Early treatment for childhood trauma reduces our risk of experiencing the above in adult life. When a child receives compassionate, trauma-informed support in the short aftermath of a traumatic event or event(s), they are less likely to suffer from adverse health issues.8

What Treatments Are Available for Childhood Trauma?

Though childhood trauma can have a destructive impact on all areas of our life, both during childhood as we enter adulthood, the good news is that there are practical, evidence-based treatments available. Those who struggle with the symptoms of trauma and PTSD can learn to identify their triggers and develop healthy, adaptive coping mechanisms to reduce their symptoms.

In recent decades, psychologists, therapists, psychiatrists, and neuroscientists have made significant strides in the area of trauma-informed mental and behavioural health care. Common treatment modalities for child, adolescent, and adult survivors of childhood trauma include:

Eye Movement Desensitisation and Reprocessing (EMDR)

Eye Movement Desensitisation and Reprocessing (EMDR) is an evidence-based, experiential therapy that can support children, teens, and adults in increasing their awareness and emotional resilience. In an EMDR session, clients receive bilateral stimulation as they explore their traumatic memories.9

This bilateral stimulation, which could be left to right eye movement following a pointer or hand, or sounds that pan from left to right, keeps clients grounded in the room in the present. As such, clients remain grounded in the present, and their traumatic memories rise to the surface.

This technique helps clients viscerally understand the difference between the present moment and their past experiences, thereby reducing a common trauma symptom – re-living the past as though it were happening again in the present.

In Conclusion

Childhood trauma can have a long-term negative impact on our health and well-being. Childhood trauma survivors face an increased risk of mental health conditions such as depression, anxiety, and PTSD. Adolescent and adult survivors of childhood trauma also face an increase in behavioural health issues such as self-harm and substance abuse. Fortunately, effective treatment is available.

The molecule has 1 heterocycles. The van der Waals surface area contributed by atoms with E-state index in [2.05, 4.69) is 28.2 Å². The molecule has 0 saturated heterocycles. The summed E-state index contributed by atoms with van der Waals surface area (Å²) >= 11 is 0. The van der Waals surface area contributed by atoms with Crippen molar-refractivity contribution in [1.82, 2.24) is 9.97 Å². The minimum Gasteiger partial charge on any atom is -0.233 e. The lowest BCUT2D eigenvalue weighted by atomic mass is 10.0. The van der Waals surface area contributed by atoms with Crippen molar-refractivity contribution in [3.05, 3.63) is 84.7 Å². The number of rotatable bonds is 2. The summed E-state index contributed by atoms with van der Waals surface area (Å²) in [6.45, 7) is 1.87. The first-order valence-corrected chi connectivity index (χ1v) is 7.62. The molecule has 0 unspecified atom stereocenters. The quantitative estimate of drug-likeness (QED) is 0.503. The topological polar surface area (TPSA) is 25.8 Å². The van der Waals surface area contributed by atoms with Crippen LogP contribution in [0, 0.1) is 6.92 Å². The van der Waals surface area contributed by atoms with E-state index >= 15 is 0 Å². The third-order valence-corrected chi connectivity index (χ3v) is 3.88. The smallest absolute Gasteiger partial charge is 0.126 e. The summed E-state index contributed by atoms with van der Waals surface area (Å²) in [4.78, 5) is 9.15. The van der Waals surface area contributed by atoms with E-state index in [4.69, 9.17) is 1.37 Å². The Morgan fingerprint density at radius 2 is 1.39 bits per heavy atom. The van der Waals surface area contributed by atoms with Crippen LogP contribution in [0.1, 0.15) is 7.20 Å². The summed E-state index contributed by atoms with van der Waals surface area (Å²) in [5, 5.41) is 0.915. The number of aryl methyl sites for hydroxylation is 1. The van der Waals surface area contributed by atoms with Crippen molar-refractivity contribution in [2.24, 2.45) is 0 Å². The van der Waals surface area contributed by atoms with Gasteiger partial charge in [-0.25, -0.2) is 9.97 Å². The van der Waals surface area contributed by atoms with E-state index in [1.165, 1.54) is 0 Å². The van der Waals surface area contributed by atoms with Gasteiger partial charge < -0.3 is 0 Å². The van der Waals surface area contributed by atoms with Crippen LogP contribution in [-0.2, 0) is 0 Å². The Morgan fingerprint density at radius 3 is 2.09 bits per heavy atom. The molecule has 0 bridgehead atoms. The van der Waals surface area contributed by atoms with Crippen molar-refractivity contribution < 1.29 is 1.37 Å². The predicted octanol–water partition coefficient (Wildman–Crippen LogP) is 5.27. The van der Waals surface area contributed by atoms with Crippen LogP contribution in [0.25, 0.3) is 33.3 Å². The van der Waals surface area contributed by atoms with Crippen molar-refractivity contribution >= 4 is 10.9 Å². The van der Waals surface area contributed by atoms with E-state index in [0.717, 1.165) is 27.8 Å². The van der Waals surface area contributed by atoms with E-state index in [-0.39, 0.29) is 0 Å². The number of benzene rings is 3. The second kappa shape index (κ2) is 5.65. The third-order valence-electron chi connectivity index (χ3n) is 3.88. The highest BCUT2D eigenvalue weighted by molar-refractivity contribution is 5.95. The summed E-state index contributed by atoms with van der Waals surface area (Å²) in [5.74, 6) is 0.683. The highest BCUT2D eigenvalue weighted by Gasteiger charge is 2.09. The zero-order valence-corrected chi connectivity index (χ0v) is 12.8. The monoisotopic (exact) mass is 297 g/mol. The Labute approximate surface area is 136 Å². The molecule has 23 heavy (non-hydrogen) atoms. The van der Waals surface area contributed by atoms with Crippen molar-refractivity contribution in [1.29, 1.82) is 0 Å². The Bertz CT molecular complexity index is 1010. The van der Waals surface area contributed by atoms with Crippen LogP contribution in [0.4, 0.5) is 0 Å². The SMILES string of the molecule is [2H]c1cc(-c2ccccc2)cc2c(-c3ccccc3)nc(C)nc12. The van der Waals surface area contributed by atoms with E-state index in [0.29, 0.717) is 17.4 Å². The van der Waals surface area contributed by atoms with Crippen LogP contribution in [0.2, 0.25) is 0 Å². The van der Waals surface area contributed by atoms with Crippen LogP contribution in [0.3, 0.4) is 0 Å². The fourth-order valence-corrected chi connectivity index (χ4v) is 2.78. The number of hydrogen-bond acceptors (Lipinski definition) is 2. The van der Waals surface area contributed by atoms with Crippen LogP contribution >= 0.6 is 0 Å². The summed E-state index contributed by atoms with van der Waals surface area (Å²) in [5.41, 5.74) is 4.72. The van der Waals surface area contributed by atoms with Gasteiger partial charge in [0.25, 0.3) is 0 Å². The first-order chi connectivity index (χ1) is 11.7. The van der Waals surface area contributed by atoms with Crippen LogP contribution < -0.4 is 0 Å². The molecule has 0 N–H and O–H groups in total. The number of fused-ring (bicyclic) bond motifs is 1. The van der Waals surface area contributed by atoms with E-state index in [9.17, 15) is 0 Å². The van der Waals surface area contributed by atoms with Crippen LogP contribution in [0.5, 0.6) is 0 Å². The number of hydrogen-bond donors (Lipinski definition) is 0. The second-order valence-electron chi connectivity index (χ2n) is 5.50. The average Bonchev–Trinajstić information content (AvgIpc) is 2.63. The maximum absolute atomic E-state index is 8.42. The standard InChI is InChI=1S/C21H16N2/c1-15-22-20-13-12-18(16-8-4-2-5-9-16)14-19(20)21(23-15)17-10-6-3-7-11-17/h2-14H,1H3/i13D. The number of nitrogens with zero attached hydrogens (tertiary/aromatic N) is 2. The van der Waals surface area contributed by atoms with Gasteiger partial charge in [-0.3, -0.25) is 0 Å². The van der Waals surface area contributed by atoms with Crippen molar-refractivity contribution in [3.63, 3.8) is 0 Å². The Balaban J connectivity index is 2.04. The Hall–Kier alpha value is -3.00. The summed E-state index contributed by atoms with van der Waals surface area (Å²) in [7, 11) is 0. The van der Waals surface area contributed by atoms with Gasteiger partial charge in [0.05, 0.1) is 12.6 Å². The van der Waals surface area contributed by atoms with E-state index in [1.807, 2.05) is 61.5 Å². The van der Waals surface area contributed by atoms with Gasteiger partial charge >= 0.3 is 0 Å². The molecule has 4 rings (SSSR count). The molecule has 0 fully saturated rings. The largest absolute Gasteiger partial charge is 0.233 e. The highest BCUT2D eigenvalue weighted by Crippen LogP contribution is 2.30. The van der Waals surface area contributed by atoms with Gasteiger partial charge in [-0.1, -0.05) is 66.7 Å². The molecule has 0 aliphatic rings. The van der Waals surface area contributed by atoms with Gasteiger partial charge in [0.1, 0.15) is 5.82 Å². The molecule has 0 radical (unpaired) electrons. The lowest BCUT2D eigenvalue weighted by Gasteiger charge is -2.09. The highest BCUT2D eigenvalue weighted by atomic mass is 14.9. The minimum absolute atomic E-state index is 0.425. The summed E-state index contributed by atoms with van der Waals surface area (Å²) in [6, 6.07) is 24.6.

When treatment for childhood trauma is sought early, survivors have a significant chance of leading a happy, healthy life. Early trauma treatment is an essential, life-saving preventative measure against the more severe effects of trauma that can develop in late childhood and early adulthood.

While early treatment is essential, treatment is also available and can be effective in later life. Adults who have suffered childhood trauma need not feel hopeless about their circumstances. Practical, evidence-based trauma treatment is available for children, adolescents, and adults alike.

1 De Bellis, Michael D, and Abigail Zisk. “The biological effects of childhood trauma.” Child and adolescent psychiatric clinics of North America vol. 23,2 (2014): 185-222, vii. doi:10.1016/j.chc.2014.01.002

2 Cross, Dorthie et al. “Neurobiological Development in the Context of Childhood Trauma.” Clinical psychology : a publication of the Division of Clinical Psychology of the American Psychological Association vol. 24,2 (2017): 111-124. doi:10.1111/cpsp.12198

3 Center for Substance Abuse Treatment (US). Trauma-Informed Care in Behavioral Health Services. Rockville (MD): Substance Abuse and Mental Health Services Administration (US); 2014. (Treatment Improvement Protocol (TIP) Series, No. 57.) Chapter 3, Understanding the Impact of Trauma. Available from:

4 Substance Abuse and Mental Health Services Administration. SAMHSA’s Concept of Trauma and Guidance for a Trauma-Informed Approach. HHS Publication No. (SMA) 14-4884. Rockville, MD: Substance Abuse and Mental Health Services Administration, 2014.

5 Bremner, J Douglas. “Traumatic stress: effects on the brain.” Dialogues in clinical neuroscience vol. 8,4 (2006): 445-61. doi:10.31887/DCNS.2006.8.4/jbremner

6 2018. Complex PTSD – Post-traumatic stress disorder. [online] Available at: <> [Accessed 8 April 2021].

7 “Committee opinion no. 498: Adult manifestations of childhood sexual abuse.” Obstetrics and gynecology vol. 118,2 Pt 1 (2011): 392-395. doi:10.1097/AOG.0b013e31822c994d

8 Menschner, C. and Maul, A., 2016. Key Ingredients for Successful Trauma-Informed Care Implementation. [ebook] Center for Health Care Strategies. Available at: <> [Accessed 8 April 2021].

9 Menon, Sukanya B, and C Jayan. “Eye movement desensitization and reprocessing: a conceptual framework.” Indian journal of psychological medicine vol. 32,2 (2010): 136-40. doi:10.4103/0253-7176.78512